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Paradise Fish
(Macropodus opercularis)

paradise fish, Macropodus opercularis

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The paradise fish or Macropodus opercularis are members of the family Belontidae. This family grouping includes both betta fish and gouarmis. The paradise fish is a gourami. They are also commonly referred to as paradise gouramis.

Paradise fish are native to East Asia. They populate the rice patties and ditches of Northern Vietnam and the Korean Peninsula. They were one of the first ornamental fish introduced to western society. They were first exported to Europe in the 1800s.

Despite their long history as a commercial ornamental fish, you are unlikely to see one in a home aquarium. They aren’t even stocked in most fish specialty stores. This may be because paradise fish do not make good aquarium fish. Paradise fish are predators by nature. They are combative and harassing. They will attack each other and other species often seriously or fatally wounding them. You can no sooner put two males in the same tank together than you can betta males. Paradise fish are even more aggressive than bettas when it comes to male territorialism. Just like bettas, females can be housed together without incident. The popularity of this species waned with western aquarists when much less aggressive gouramis began to be exported.

Aquarist who levitate toward more aggressive species have a limit number of choices as far as tank-mates for paradise fish. Suitable candidates include larger danios and tetra, catfish and less aggressive cichlids such as firemouths. They can hold there own against most South American cichlids of equal size.

Paradise fish, like bettas and other gouramis belong to the suborder Anabantid. Regardless of geological location, all members of this suborder evolved in low oxygenated water. The rice patties and ditches of Eastern Asia are a prime example of such an environment. They are often muddy and inhospitable to any fish that do not fall into the Anabantid suborder.

Evolution provided Anabantids with a unique means of surviving in these adverse conditions. They evolved a lung-like organ known as a labyrinth organ. The labyrinth allows them to breathe oxygen straight from the atmosphere. You will see all such members of this suborder frequently rise to the surface to gulp air. Without a combination of dissolved and atmospheric oxygen they will not survive.

Paradise fish grow to approximately four inches with an average life span of six years. Paradise fish prefer slightly alkaline water. They can tolerate levels varying anywhere between 6.0-8.0 and water temperatures ranging between 68-78°F. They are omnivores but should be provided a diet reasonably high in protein. The males are more colorful than the females and have larger fins.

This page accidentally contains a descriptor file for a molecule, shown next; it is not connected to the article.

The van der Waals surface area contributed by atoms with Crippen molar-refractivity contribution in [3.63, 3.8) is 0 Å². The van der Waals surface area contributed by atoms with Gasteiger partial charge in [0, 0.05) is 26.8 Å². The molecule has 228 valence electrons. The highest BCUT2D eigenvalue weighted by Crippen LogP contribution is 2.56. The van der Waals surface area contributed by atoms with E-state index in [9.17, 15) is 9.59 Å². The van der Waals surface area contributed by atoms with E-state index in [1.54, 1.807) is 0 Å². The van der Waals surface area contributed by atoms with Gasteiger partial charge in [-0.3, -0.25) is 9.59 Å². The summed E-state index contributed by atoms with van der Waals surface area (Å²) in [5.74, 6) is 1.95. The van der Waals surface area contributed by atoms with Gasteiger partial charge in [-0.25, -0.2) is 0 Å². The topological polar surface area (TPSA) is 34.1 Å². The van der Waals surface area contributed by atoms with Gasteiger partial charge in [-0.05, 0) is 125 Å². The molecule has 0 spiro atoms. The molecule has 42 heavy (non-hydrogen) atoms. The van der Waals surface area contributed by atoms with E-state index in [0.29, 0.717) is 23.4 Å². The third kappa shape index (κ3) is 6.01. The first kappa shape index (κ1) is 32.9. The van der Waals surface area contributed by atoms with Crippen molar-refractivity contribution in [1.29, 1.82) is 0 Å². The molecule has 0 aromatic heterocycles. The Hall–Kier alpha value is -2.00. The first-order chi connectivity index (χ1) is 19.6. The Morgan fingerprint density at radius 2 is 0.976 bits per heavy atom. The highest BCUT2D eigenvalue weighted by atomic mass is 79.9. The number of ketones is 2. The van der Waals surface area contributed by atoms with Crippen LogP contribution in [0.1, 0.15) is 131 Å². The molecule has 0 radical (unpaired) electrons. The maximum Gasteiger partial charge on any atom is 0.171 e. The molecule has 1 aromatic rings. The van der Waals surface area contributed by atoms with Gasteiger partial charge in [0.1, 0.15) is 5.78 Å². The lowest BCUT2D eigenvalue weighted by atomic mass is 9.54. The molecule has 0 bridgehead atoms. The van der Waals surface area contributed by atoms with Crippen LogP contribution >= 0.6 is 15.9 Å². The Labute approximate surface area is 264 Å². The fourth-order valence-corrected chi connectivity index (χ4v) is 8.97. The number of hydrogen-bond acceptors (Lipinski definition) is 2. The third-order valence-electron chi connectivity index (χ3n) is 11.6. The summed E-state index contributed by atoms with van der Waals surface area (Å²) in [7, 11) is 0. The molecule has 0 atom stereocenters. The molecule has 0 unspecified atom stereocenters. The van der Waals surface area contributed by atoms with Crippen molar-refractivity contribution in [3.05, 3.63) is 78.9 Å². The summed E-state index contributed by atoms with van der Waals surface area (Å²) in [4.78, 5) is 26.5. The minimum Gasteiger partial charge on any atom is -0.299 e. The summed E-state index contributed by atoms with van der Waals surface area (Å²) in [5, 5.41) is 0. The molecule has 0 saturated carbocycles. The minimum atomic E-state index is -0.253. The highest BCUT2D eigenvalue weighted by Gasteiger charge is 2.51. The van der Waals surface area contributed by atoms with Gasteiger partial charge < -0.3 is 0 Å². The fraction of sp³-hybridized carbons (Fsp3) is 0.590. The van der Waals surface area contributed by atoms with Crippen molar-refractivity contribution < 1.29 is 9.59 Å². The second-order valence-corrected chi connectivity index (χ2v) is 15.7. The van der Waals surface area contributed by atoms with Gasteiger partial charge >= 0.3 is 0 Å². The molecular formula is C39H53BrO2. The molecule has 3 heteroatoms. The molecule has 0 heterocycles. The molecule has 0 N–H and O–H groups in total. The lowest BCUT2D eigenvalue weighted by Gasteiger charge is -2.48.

Breeding Paradise Fish

To induce spawning, place the male and the female in a breeding tank with a divider between them. Male paradise fish may kill a female if she is not carrying eggs. You will want to have an abundance of plants for the female to hide in once the divider is removed. The water temperature should be toward the higher end of the fishes’ tolerance level. They are less likely to breed in cooler water. Have your water filter turned down. Paradise fish breed in still waters in there natural habitat.

If the male feels the inclination to spawn he will use his labyrinth to build a bubble nest on the water’s surface mixed with small pieces of the plant matter you provided. If this occurs it is safe to remove the divider.

If the female accepts the male’s invitation to breed the two fish will embrace releasing both the eggs and semen into the water. After each embrace, the male will gather the fertilized eggs and spit them into the bubble nest.

Once spawning has occurred, the male no longer has any use for the female. Promptly remove her from the tank to prevent the male from killing her. Leave the male with the fry until they hatch and begin to swim freely. Now the male must be removed to prevent him from eating the fry.

Free swimming fry can be fed infusoria. In a few days their diet can be switched to newly hatched shrimp brine or powdered fry food.

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